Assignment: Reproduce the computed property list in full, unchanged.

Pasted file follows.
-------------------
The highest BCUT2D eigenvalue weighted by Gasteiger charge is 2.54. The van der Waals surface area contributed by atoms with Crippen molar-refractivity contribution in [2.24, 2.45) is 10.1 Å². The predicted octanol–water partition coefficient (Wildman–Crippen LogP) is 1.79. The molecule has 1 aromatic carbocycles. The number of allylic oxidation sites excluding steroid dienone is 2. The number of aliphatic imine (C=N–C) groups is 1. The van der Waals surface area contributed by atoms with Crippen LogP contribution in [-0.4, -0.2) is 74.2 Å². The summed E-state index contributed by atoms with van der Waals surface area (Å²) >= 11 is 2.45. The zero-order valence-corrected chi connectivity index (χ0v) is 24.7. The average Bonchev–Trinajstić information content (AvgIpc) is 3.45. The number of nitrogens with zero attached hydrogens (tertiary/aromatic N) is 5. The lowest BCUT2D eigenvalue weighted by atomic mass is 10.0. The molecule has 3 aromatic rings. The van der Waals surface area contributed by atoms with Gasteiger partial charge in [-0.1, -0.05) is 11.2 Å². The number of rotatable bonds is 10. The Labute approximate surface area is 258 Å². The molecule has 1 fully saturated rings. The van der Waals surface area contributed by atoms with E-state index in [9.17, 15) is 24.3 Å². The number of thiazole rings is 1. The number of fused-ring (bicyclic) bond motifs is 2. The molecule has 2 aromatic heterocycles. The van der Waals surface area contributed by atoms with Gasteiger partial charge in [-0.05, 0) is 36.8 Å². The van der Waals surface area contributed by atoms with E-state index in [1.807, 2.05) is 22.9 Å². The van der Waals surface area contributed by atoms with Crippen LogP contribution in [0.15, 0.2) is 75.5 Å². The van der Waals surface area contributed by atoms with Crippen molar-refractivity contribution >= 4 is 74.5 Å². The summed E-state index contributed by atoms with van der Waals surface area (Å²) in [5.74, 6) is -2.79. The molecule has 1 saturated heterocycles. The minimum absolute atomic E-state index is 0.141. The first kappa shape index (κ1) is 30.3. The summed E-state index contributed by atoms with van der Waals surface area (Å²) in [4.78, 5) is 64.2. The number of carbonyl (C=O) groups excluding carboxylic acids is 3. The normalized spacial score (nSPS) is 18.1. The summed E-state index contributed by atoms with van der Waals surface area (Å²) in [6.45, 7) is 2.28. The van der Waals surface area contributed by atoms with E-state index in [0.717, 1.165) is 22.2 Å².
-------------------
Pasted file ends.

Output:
The highest BCUT2D eigenvalue weighted by Gasteiger charge is 2.54. The van der Waals surface area contributed by atoms with Crippen molar-refractivity contribution in [2.24, 2.45) is 10.1 Å². The predicted octanol–water partition coefficient (Wildman–Crippen LogP) is 1.79. The molecule has 1 aromatic carbocycles. The number of allylic oxidation sites excluding steroid dienone is 2. The number of aliphatic imine (C=N–C) groups is 1. The van der Waals surface area contributed by atoms with Crippen LogP contribution in [-0.4, -0.2) is 74.2 Å². The summed E-state index contributed by atoms with van der Waals surface area (Å²) >= 11 is 2.45. The zero-order valence-corrected chi connectivity index (χ0v) is 24.7. The average Bonchev–Trinajstić information content (AvgIpc) is 3.45. The number of nitrogens with zero attached hydrogens (tertiary/aromatic N) is 5. The lowest BCUT2D eigenvalue weighted by atomic mass is 10.0. The molecule has 3 aromatic rings. The van der Waals surface area contributed by atoms with Gasteiger partial charge in [-0.1, -0.05) is 11.2 Å². The number of rotatable bonds is 10. The Labute approximate surface area is 258 Å². The molecule has 1 fully saturated rings. The van der Waals surface area contributed by atoms with E-state index in [9.17, 15) is 24.3 Å². The number of thiazole rings is 1. The number of fused-ring (bicyclic) bond motifs is 2. The molecule has 2 aromatic heterocycles. The van der Waals surface area contributed by atoms with Gasteiger partial charge in [-0.05, 0) is 36.8 Å². The van der Waals surface area contributed by atoms with E-state index in [1.807, 2.05) is 22.9 Å². The van der Waals surface area contributed by atoms with Crippen LogP contribution in [0.15, 0.2) is 75.5 Å². The van der Waals surface area contributed by atoms with Crippen molar-refractivity contribution >= 4 is 74.5 Å². The summed E-state index contributed by atoms with van der Waals surface area (Å²) in [5.74, 6) is -2.79. The molecule has 1 saturated heterocycles. The minimum absolute atomic E-state index is 0.141. The first kappa shape index (κ1) is 30.3. The summed E-state index contributed by atoms with van der Waals surface area (Å²) in [4.78, 5) is 64.2. The number of carbonyl (C=O) groups excluding carboxylic acids is 3. The normalized spacial score (nSPS) is 18.1. The summed E-state index contributed by atoms with van der Waals surface area (Å²) in [6.45, 7) is 2.28. The van der Waals surface area contributed by atoms with E-state index in [0.717, 1.165) is 22.2 Å².